Dinner salutes safety workers
The county Department of Public Safety thanked those who put their lives on the line to keep the community safe Thursday evening at its 36thannual appreciation dinner.
“All of you play a role in assisting us in public safety,” said John D. Yingling, director of the county department, on the work of the dozens of emergency responders.
“It certainly doesn’t go unnoticed,” said county Commissioner Jeff Wheeland, on the work those men and woman do.
First responders are important to keeping all residents safe in the county. At the dinner they heard first-hand how they’re crucial to the safety of one company’s employees.
“They’re pivotal,” said Tanner Clenney, of Duke Energy. “They’re the first repsonders.”
Duke Energy, which operates Laurel Hill Wind Energy in Jackson and McIntyre townships, has 30 wind turbines to produce energy.
Although they are hundreds of feet in the air while working on the wind turbines, Byron Jessee, of Duke Energy, explained that once employees are able to make it to the ground, it’s up to the first responders to take over.
“Once we get on the ground, we definitely depend on you,” Jessee said.
In order to make sure their employees are as safe as possible, Clenney explained a number of the company’s safety measures.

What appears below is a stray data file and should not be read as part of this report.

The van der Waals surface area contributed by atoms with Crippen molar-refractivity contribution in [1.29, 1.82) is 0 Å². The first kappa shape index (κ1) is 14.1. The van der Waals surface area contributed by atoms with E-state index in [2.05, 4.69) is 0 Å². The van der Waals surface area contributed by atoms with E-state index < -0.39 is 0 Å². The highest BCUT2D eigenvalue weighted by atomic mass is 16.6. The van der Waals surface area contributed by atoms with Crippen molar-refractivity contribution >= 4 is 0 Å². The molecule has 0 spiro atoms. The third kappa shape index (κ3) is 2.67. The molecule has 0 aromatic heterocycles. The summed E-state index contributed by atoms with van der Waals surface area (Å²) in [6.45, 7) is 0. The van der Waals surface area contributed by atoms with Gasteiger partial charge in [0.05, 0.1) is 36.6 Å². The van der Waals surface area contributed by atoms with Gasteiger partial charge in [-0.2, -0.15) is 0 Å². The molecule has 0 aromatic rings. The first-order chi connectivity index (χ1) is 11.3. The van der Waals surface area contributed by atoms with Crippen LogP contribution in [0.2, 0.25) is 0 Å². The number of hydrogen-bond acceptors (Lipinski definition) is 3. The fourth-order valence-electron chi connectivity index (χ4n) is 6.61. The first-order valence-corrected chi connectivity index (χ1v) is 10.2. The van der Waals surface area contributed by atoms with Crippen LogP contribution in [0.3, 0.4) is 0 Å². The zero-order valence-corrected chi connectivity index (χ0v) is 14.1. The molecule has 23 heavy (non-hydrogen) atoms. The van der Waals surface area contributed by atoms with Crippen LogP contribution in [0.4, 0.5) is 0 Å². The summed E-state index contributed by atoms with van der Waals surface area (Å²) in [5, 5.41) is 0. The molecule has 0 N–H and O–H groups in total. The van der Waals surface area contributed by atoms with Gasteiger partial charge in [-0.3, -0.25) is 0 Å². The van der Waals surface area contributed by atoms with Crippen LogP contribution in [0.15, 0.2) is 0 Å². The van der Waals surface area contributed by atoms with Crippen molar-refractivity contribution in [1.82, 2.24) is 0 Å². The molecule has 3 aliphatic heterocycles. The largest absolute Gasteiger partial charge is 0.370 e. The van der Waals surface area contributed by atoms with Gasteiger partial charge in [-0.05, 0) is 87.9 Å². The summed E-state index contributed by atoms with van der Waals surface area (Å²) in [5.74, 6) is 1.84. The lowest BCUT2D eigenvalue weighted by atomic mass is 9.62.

The company has self-rescue kits, which allows employees on the turbines to get themselves to safety when it would be too dangerous for another employee to go out to them. They have safety harnesses for climbing up the ladder to the top of the turbine and when performing maintenance on them.
Employees also have mobile applications to allow them to learn the weather reports immediately, which Clenney said is especially important when dealing with lightning.
“Anything the National Weather Service may issue, we get that real time,” he said.
But when there is an emergency, Clenney said the response time from the first responders is “outstanding.”
The company also holds drills for first responders on site so they feel more comfortable there. Clenney explained that because of the structures and remoteness of the sites, it’s not a situation many first responders are used to. He said to hold drills with field technicians and first responders is important to having a smooth operation.
“We don’t want to make sure you guys don’t come up to one of our sites and not know what to do,” Clenney said.